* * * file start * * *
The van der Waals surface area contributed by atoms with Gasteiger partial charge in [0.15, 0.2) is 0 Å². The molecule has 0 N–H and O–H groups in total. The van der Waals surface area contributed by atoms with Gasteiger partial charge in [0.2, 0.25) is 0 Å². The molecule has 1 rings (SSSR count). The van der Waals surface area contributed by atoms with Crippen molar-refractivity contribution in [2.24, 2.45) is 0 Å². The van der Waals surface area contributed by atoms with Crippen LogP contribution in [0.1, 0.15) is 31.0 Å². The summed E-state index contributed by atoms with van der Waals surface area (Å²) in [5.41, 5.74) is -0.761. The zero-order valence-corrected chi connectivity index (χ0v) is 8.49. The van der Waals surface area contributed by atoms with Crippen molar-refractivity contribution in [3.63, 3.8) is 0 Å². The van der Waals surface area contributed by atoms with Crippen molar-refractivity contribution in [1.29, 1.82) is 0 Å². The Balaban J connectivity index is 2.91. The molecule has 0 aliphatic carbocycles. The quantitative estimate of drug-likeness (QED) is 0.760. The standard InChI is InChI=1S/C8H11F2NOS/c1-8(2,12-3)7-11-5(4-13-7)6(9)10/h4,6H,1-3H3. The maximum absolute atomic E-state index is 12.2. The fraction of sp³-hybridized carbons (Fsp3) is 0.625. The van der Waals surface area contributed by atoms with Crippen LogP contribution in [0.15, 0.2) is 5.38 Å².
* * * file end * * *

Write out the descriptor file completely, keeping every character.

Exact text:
The van der Waals surface area contributed by atoms with Gasteiger partial charge in [0.15, 0.2) is 0 Å². The molecule has 0 N–H and O–H groups in total. The van der Waals surface area contributed by atoms with Gasteiger partial charge in [0.2, 0.25) is 0 Å². The molecule has 1 rings (SSSR count). The van der Waals surface area contributed by atoms with Crippen molar-refractivity contribution in [2.24, 2.45) is 0 Å². The van der Waals surface area contributed by atoms with Crippen LogP contribution in [0.1, 0.15) is 31.0 Å². The summed E-state index contributed by atoms with van der Waals surface area (Å²) in [5.41, 5.74) is -0.761. The zero-order valence-corrected chi connectivity index (χ0v) is 8.49. The van der Waals surface area contributed by atoms with Crippen molar-refractivity contribution in [3.63, 3.8) is 0 Å². The van der Waals surface area contributed by atoms with Crippen molar-refractivity contribution in [1.29, 1.82) is 0 Å². The Balaban J connectivity index is 2.91. The molecule has 0 aliphatic carbocycles. The quantitative estimate of drug-likeness (QED) is 0.760. The standard InChI is InChI=1S/C8H11F2NOS/c1-8(2,12-3)7-11-5(4-13-7)6(9)10/h4,6H,1-3H3. The maximum absolute atomic E-state index is 12.2. The fraction of sp³-hybridized carbons (Fsp3) is 0.625. The van der Waals surface area contributed by atoms with Crippen LogP contribution in [0.15, 0.2) is 5.38 Å².